Theoretically, articular cartilage restoration should be a solvable biological/mechanical problem. But repairing, restoring, or replacing hyaline cartilage and the matrix that supports it presents formidable physiological and physical challenges. For decades, researchers have been investigating many different methods of cartilage repair, and no approach has yet risen to “gold standard” status.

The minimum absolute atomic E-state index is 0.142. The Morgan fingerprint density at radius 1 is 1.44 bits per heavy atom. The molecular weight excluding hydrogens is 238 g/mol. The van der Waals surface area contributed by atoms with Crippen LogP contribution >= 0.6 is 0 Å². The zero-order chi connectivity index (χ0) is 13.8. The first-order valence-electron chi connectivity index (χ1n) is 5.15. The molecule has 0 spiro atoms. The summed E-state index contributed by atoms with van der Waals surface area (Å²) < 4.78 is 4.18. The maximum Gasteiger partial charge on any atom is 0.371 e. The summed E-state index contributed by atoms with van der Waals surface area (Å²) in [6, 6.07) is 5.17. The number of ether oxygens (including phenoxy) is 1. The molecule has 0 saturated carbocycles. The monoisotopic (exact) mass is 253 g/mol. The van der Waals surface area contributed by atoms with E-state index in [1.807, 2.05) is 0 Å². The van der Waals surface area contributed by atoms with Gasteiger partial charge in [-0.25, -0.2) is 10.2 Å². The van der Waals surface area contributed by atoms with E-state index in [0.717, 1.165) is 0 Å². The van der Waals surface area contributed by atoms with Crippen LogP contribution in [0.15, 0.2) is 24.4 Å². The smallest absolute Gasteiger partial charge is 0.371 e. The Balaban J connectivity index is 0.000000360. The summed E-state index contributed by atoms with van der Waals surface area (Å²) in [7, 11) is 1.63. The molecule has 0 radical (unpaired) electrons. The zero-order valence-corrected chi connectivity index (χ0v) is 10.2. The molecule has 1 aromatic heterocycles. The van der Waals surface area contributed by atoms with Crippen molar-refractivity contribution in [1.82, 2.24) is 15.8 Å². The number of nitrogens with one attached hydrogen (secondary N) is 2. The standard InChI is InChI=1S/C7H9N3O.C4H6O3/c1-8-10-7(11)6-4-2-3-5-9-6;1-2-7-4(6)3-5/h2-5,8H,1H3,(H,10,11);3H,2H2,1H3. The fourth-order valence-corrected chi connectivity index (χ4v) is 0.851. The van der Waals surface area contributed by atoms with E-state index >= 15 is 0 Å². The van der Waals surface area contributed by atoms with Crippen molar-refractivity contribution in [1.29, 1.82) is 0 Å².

As the “Current Concepts Review” in the February 19, 2014, edition of JBJS points out, the main strategy for cartilage “self-repair” is bone marrow stimulation, primarily via microfracture. Restorative/replacement approaches focus on cartilaginous constructs composed of allogenic, autogenic, or tissue-engineered materials.